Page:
Cooking tips/notes: Like any sort of soup or stew, this one tastes even better the second day. If you decide to make it the day before, however, I suggest omitting the pasta step until you’re ready to eat. That way, the pasta won’t get mushy. I’ve mentioned this before, but it’s worth repeating: buying whole, fresh spices – like cumin or coriander – at an Asian or Indian market is so much less expensive than buying them pre-ground. Toasting and grinding them yourself adds such tremendous flavor. I highly recommend it! I really like Swiss chard – even the stems – so I’ve used it in this recipe. But if you don’t, spinach (even frozen) would be a great substitute. Ground turkey or lamb would work really well, too, instead of beef. If you don’t feel like using any meat at all, just add an additional can each of garbanzo beans and kidney beans. Any sort of broth would work – beef, chicken, vegetable. Omit the red pepper flakes if you like something a little less spicy. Don’t be shy about aggressively salting your pasta water so that it’s “salty like the sea.” You want the pasta to have flavor, too! You’ll see there’s a step to “temper” the yogurt so that it doesn’t curdle when it goes into the pot. Give sumac a try, too. It’s got a great lemony flavor.
1 pound ground beef
2 tablespoons extra-virgin olive oil
2 medium yellow onions, diced
1 ½ teaspoons kosher salt (plus more for salting pasta water)
1 teaspoon ground black pepper
4 cloves garlic, minced
1 tablespoon minced ginger
2 tablespoons ground cumin
2 tablespoons ground coriander
1 teaspoon ground turmeric
1 teaspoon paprika
1 teaspoon crushed red pepper flakes
½ teaspoon ground cinnamon
1 large (28-ounce) can crushed tomatoes
2 cans (15-ounce) garbanzo beans, drained
2 cans (15-ounce) red kidney beans, drained
2 cups broth (see note above)
1 large bunch Swiss chard, cleaned and chopped into bite-sized pieces
2 cups plain Greek-style yogurt
1 package (16-ounce) whole wheat spaghetti
4 scallions, white and green parts, thinly sliced, for garnish
¼ cup chopped mint, for garnish
Sumac, for garnish
Brown the ground beef in a large, heavy pot over medium high heat, breaking it up into pieces as it cooks. When browned, remove from the pot with a slotted spoon and set aside. Wipe the pot clean.
Add the extra-virgin olive oil to the pot. Then add the chopped onion and sauté until light golden brown, approximately 6 to 8 minutes. Add the kosher salt, ground black pepper, minced garlic, minced ginger, cumin, coriander, turmeric, paprika, red pepper flakes, and ground cinnamon. Sauté for another 2 to 3 minutes, until very fragrant.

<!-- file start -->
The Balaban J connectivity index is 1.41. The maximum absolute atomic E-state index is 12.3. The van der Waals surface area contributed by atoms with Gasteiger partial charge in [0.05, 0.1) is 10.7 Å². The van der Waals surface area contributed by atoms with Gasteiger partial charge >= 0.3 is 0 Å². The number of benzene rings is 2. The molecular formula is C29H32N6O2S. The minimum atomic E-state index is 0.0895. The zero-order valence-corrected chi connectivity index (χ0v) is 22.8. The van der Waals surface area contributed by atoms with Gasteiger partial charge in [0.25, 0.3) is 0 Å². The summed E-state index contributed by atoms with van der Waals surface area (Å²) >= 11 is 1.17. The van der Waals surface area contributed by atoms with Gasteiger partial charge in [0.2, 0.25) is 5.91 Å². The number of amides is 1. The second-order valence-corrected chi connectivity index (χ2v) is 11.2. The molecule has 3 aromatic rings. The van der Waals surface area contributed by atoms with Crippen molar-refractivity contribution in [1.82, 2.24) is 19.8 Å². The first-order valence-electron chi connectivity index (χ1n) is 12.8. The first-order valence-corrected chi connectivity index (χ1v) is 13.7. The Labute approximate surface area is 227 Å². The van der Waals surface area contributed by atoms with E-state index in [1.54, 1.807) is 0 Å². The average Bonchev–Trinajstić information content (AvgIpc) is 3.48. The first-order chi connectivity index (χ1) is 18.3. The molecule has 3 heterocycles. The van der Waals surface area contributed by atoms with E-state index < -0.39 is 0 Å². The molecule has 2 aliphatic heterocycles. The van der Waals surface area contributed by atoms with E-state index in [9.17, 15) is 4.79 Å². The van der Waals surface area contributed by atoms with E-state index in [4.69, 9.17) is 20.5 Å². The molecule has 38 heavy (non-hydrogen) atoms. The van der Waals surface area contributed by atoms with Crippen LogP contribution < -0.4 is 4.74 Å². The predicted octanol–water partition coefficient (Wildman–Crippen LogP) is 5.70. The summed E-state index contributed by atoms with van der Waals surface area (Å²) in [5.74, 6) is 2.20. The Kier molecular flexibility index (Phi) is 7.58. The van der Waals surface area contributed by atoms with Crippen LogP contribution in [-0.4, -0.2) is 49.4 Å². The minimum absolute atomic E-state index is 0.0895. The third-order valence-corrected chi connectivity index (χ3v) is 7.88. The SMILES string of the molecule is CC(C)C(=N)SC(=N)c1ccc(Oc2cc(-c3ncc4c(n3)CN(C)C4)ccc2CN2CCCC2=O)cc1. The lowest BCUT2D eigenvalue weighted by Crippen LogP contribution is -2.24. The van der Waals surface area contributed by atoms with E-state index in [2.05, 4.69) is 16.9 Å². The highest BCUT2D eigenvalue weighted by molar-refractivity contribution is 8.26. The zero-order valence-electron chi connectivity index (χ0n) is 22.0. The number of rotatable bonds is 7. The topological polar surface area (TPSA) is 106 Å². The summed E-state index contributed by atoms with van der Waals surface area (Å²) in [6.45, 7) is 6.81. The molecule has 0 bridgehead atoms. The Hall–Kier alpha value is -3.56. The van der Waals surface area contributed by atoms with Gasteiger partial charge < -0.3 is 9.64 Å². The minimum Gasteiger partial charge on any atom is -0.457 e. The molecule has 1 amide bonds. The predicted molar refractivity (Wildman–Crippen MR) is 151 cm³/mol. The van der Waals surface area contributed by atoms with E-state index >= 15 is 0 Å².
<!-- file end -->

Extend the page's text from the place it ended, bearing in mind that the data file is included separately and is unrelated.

Add the crushed tomatoes to the pot and stir everything together until it’s well-combined, scraping up any brown bits on the bottom of the pan. Add the garbanzo beans, kidney beans, broth, and the browned ground beef. Mix together, lower heat, cover pot, and simmer gently for 30 minutes. Stir occasionally.
While the meat and bean mixture simmers, fill another large pot with water. Add salt (see note above) and bring to a rolling boil. Add the pasta and cook just until “al dente” – firm to the bite. Depending on the pasta, this could take as little as 5 minutes. When done, drain in a colander and set aside.
After 30 minutes of simmering, add the chopped Swiss chard to the pot and stir everything together. Simmer for another 6 to 8 minutes.
While the Swiss chard is cooking, put the yogurt into a large bowl. Stir in several ladles of the hot liquid from pot, whisking it thoroughly. This will help prevent the yogurt from curdling.
Add the yogurt to the pot and stir in. Then add the cooked pasta, mixing everything together one last time.
Serve the Aush in large, individual bowls. Garnish each serving with some of the scallions, mint, and a pinch of sumac.
Recipe and photo credit: Traci Barr